5. How we live, in large houses with large yards requiring significant maintenance and heating and cooling contribute to global warming. The following article talks about carbon footprint by zip-codes and gives various examples around the Seattle area. Some note that there is a correlation between wealth and carbon footprint as the maps of the affluent suburbs of Seattle show.
  6. For the least impact on carbon footprint, it would be desirable that new development follow urban design patterns rather than suburban sprawl patterns. Urban design patterns are dense, walkable neighborhoods with access to Urban benefits (shopping, entertainment, health services, etc.) in walkable range.
  7. It is my opinion (shared by some urbanists) that the value of shared autonomous vehicles is transporting people from low density housing to places nearby and to mass transit lines for cross city or intercity travel. It would provide the spontaneity of current car ownership and operation but reduce individual cars in commute patterns that are not efficient. This frees public transit agencies from being required to provide inefficient transit lines in areas where there would be low ridership and long wait times.
  8. I would urge you to approach cities and localities with an offer to augment their transit systems with autonomous vehicles. I would also urge you to approach cities to develop grid scale generation capacity by utilizing rooftop solar with battery storage–the very things your combined company will be capable of doing. A city the size of Seattle could very well provide a very large percentage (if not its entire) of electricity requirements from rooftop solar with storage and other renewables (such as wind and existing hydroelectric) even though it is often cloudy and rainy here.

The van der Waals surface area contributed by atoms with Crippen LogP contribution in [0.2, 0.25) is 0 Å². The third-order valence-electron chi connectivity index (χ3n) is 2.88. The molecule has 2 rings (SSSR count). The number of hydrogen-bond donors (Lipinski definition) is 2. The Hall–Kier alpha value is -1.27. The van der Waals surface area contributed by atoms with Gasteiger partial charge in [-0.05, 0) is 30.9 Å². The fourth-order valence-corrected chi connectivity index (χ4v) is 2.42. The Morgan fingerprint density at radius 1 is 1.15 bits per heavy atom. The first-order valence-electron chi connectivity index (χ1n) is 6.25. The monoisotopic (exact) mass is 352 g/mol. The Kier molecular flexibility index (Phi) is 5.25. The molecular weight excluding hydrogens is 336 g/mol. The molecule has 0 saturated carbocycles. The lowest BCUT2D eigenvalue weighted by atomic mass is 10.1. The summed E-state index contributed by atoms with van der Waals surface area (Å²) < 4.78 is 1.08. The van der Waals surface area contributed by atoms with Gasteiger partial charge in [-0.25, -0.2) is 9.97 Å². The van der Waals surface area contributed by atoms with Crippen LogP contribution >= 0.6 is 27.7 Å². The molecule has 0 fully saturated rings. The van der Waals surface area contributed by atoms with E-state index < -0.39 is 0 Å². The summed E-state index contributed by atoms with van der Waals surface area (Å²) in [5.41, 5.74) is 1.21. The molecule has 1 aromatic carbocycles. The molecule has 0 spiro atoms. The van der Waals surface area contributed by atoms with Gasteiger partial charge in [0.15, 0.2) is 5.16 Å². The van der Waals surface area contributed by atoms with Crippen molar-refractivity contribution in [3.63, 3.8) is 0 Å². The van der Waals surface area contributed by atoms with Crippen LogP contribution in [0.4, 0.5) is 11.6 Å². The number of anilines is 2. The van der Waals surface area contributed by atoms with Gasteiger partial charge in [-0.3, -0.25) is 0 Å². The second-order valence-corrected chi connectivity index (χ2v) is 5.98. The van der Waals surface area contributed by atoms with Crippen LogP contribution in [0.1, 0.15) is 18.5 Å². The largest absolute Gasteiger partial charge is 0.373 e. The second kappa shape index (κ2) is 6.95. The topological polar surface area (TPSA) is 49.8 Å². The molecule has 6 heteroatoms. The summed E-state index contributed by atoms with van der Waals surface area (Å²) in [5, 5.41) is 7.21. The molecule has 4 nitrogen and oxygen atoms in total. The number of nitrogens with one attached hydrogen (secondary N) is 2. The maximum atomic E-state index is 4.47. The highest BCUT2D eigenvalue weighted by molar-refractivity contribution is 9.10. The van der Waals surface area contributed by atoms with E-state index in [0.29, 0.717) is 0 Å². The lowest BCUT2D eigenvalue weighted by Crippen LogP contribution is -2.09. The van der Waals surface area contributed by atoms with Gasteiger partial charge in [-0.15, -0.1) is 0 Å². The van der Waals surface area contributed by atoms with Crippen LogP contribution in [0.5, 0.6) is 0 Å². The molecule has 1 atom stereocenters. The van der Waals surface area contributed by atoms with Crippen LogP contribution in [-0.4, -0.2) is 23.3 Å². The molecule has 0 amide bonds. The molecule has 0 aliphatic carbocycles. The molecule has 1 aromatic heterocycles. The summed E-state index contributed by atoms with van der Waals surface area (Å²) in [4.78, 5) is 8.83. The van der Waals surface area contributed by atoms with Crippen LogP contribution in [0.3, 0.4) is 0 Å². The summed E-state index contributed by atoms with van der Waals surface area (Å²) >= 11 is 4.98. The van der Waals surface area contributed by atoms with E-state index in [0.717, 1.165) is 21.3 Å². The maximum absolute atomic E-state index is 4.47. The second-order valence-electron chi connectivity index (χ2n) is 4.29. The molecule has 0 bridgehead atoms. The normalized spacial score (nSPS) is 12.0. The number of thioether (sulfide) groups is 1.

Some urbanists can’t accept the idea that cars should even exist. I don’t hold that extreme view, but given our existing built infrastructure, and the choices that some people might choose given resources at their disposal, the pragmatic approach is to decarbonize to the extent possible, our existing infrastructure while encouraging dense urban growth in the future. It would appear to me that you have singlehandedly put us on the path of decarbonization with your ventures. It is my hope that you can see your way towards incorporating the ideas about sustainability discussed above in your plans.

Sincerely,
Charles Cooper

Support Us

Article Author

Charles grew up in the Seattle/Tacoma area and after a 15-year stint in Chicago and the Midwest is happy to again make his home in the Seattle area. After experiencing large scale integrated transit systems such as Chicago's CTA, he developed an interest in improving people's lives in cities. Charles is an occasional contributor to blogs such as Seattle Transit Blog and The Urbanist. He serves on the board of the Seattle Subway Foundation.